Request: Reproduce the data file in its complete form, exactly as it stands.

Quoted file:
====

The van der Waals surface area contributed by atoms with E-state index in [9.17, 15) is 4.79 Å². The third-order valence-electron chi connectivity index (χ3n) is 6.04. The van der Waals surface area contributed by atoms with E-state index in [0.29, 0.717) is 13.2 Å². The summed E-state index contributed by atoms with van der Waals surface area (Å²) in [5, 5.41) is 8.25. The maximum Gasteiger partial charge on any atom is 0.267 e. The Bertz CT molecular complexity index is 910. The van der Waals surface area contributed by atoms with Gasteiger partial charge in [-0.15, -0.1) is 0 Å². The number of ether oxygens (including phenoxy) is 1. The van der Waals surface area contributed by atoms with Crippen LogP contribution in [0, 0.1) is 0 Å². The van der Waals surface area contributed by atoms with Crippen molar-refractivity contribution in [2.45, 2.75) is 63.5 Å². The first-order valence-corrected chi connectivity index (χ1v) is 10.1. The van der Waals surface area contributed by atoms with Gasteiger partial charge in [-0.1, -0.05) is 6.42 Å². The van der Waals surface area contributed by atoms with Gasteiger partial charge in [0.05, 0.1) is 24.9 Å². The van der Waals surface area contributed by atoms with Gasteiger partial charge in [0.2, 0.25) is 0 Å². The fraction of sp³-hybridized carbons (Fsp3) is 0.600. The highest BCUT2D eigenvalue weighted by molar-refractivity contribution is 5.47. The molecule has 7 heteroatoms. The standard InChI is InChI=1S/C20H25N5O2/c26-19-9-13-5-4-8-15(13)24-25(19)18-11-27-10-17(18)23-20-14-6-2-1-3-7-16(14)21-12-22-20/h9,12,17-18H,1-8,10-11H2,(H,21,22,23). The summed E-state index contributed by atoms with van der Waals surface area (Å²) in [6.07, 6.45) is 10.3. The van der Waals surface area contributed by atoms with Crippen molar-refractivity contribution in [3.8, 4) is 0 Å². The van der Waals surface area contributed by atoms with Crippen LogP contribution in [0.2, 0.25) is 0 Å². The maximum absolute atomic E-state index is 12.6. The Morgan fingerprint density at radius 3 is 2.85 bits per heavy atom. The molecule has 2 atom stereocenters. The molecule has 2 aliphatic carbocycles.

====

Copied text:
The van der Waals surface area contributed by atoms with E-state index in [9.17, 15) is 4.79 Å². The third-order valence-electron chi connectivity index (χ3n) is 6.04. The van der Waals surface area contributed by atoms with E-state index in [0.29, 0.717) is 13.2 Å². The summed E-state index contributed by atoms with van der Waals surface area (Å²) in [5, 5.41) is 8.25. The maximum Gasteiger partial charge on any atom is 0.267 e. The Bertz CT molecular complexity index is 910. The van der Waals surface area contributed by atoms with Gasteiger partial charge in [-0.15, -0.1) is 0 Å². The number of ether oxygens (including phenoxy) is 1. The van der Waals surface area contributed by atoms with Crippen LogP contribution in [0, 0.1) is 0 Å². The van der Waals surface area contributed by atoms with Crippen molar-refractivity contribution in [2.45, 2.75) is 63.5 Å². The first-order valence-corrected chi connectivity index (χ1v) is 10.1. The van der Waals surface area contributed by atoms with Gasteiger partial charge in [-0.1, -0.05) is 6.42 Å². The van der Waals surface area contributed by atoms with Gasteiger partial charge in [0.05, 0.1) is 24.9 Å². The van der Waals surface area contributed by atoms with Gasteiger partial charge in [0.2, 0.25) is 0 Å². The fraction of sp³-hybridized carbons (Fsp3) is 0.600. The highest BCUT2D eigenvalue weighted by molar-refractivity contribution is 5.47. The molecule has 7 heteroatoms. The standard InChI is InChI=1S/C20H25N5O2/c26-19-9-13-5-4-8-15(13)24-25(19)18-11-27-10-17(18)23-20-14-6-2-1-3-7-16(14)21-12-22-20/h9,12,17-18H,1-8,10-11H2,(H,21,22,23). The summed E-state index contributed by atoms with van der Waals surface area (Å²) in [6.07, 6.45) is 10.3. The van der Waals surface area contributed by atoms with Crippen molar-refractivity contribution in [3.8, 4) is 0 Å². The van der Waals surface area contributed by atoms with Crippen LogP contribution in [0.2, 0.25) is 0 Å². The maximum absolute atomic E-state index is 12.6. The Morgan fingerprint density at radius 3 is 2.85 bits per heavy atom. The molecule has 2 atom stereocenters. The molecule has 2 aliphatic carbocycles.